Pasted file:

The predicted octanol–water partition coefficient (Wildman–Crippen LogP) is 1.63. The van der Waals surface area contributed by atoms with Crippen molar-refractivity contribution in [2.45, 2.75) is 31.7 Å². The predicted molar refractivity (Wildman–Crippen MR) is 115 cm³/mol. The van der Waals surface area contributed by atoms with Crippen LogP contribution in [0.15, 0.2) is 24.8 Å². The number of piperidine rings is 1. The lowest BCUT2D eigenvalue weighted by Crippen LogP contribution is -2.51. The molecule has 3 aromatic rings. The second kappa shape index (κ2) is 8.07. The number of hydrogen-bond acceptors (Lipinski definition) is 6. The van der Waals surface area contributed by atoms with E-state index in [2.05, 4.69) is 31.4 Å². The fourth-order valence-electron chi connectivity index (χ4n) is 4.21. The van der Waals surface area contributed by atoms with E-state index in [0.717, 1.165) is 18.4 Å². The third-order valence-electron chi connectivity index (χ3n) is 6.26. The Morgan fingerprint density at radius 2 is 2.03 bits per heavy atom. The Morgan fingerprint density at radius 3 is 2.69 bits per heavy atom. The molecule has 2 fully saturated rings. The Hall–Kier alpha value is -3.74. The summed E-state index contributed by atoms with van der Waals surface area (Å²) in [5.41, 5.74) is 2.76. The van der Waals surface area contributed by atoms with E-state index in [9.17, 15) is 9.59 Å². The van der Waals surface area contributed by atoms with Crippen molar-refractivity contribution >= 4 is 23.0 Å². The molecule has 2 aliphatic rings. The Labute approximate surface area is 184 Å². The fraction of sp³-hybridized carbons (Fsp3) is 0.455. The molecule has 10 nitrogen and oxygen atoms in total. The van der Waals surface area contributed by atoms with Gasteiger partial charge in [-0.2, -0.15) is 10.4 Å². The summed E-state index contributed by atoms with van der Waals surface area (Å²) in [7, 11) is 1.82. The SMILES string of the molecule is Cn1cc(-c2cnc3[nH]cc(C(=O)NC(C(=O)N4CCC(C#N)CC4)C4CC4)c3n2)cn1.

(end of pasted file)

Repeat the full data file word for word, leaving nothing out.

The predicted octanol–water partition coefficient (Wildman–Crippen LogP) is 1.63. The van der Waals surface area contributed by atoms with Crippen molar-refractivity contribution in [2.45, 2.75) is 31.7 Å². The predicted molar refractivity (Wildman–Crippen MR) is 115 cm³/mol. The van der Waals surface area contributed by atoms with Crippen LogP contribution in [0.15, 0.2) is 24.8 Å². The number of piperidine rings is 1. The lowest BCUT2D eigenvalue weighted by Crippen LogP contribution is -2.51. The molecule has 3 aromatic rings. The second kappa shape index (κ2) is 8.07. The number of hydrogen-bond acceptors (Lipinski definition) is 6. The van der Waals surface area contributed by atoms with E-state index in [2.05, 4.69) is 31.4 Å². The fourth-order valence-electron chi connectivity index (χ4n) is 4.21. The van der Waals surface area contributed by atoms with E-state index in [0.717, 1.165) is 18.4 Å². The third-order valence-electron chi connectivity index (χ3n) is 6.26. The Morgan fingerprint density at radius 2 is 2.03 bits per heavy atom. The Morgan fingerprint density at radius 3 is 2.69 bits per heavy atom. The molecule has 2 fully saturated rings. The Hall–Kier alpha value is -3.74. The summed E-state index contributed by atoms with van der Waals surface area (Å²) in [5.41, 5.74) is 2.76. The van der Waals surface area contributed by atoms with E-state index in [9.17, 15) is 9.59 Å². The van der Waals surface area contributed by atoms with Crippen molar-refractivity contribution >= 4 is 23.0 Å². The molecule has 2 aliphatic rings. The Labute approximate surface area is 184 Å². The fraction of sp³-hybridized carbons (Fsp3) is 0.455. The molecule has 10 nitrogen and oxygen atoms in total. The van der Waals surface area contributed by atoms with Gasteiger partial charge in [-0.2, -0.15) is 10.4 Å². The summed E-state index contributed by atoms with van der Waals surface area (Å²) in [7, 11) is 1.82. The SMILES string of the molecule is Cn1cc(-c2cnc3[nH]cc(C(=O)NC(C(=O)N4CCC(C#N)CC4)C4CC4)c3n2)cn1.